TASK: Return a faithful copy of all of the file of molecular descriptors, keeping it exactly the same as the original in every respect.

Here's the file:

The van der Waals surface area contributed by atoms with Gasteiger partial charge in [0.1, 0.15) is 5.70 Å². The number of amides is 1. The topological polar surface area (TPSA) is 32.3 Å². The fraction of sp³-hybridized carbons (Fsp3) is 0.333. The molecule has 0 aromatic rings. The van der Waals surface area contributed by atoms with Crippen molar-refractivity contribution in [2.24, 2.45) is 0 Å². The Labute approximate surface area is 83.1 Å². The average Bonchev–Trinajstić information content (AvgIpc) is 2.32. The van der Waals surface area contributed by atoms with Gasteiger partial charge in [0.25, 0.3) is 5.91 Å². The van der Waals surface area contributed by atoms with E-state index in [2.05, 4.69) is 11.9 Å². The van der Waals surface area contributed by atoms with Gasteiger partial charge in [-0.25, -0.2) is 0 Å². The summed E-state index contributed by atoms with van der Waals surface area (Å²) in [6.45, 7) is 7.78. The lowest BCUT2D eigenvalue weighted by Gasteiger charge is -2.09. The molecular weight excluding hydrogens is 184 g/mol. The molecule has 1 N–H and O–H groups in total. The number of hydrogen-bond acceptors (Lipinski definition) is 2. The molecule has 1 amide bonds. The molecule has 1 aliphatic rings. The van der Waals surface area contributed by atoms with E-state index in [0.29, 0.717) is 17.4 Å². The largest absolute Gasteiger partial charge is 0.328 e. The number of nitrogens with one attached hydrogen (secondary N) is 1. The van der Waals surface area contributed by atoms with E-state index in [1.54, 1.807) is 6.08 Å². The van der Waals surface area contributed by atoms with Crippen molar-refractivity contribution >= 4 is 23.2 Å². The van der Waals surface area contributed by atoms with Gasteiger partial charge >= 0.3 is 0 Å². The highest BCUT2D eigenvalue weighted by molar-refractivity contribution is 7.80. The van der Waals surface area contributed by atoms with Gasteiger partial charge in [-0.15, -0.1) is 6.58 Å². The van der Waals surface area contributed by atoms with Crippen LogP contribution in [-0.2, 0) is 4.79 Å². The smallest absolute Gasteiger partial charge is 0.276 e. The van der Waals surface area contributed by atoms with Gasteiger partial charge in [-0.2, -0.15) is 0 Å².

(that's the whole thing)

The van der Waals surface area contributed by atoms with Gasteiger partial charge in [0.1, 0.15) is 5.70 Å². The number of amides is 1. The topological polar surface area (TPSA) is 32.3 Å². The fraction of sp³-hybridized carbons (Fsp3) is 0.333. The molecule has 0 aromatic rings. The van der Waals surface area contributed by atoms with Crippen molar-refractivity contribution in [2.24, 2.45) is 0 Å². The Labute approximate surface area is 83.1 Å². The average Bonchev–Trinajstić information content (AvgIpc) is 2.32. The van der Waals surface area contributed by atoms with Gasteiger partial charge in [0.25, 0.3) is 5.91 Å². The van der Waals surface area contributed by atoms with E-state index in [2.05, 4.69) is 11.9 Å². The van der Waals surface area contributed by atoms with Gasteiger partial charge in [-0.25, -0.2) is 0 Å². The summed E-state index contributed by atoms with van der Waals surface area (Å²) in [6.45, 7) is 7.78. The lowest BCUT2D eigenvalue weighted by Gasteiger charge is -2.09. The molecular weight excluding hydrogens is 184 g/mol. The molecule has 1 N–H and O–H groups in total. The number of hydrogen-bond acceptors (Lipinski definition) is 2. The molecule has 1 amide bonds. The molecule has 1 aliphatic rings. The van der Waals surface area contributed by atoms with E-state index in [0.29, 0.717) is 17.4 Å². The largest absolute Gasteiger partial charge is 0.328 e. The number of nitrogens with one attached hydrogen (secondary N) is 1. The van der Waals surface area contributed by atoms with E-state index in [1.54, 1.807) is 6.08 Å². The van der Waals surface area contributed by atoms with Crippen molar-refractivity contribution >= 4 is 23.2 Å². The van der Waals surface area contributed by atoms with Gasteiger partial charge >= 0.3 is 0 Å². The highest BCUT2D eigenvalue weighted by molar-refractivity contribution is 7.80. The van der Waals surface area contributed by atoms with Gasteiger partial charge in [-0.15, -0.1) is 6.58 Å². The van der Waals surface area contributed by atoms with Crippen LogP contribution in [-0.2, 0) is 4.79 Å². The smallest absolute Gasteiger partial charge is 0.276 e. The van der Waals surface area contributed by atoms with Gasteiger partial charge in [-0.2, -0.15) is 0 Å².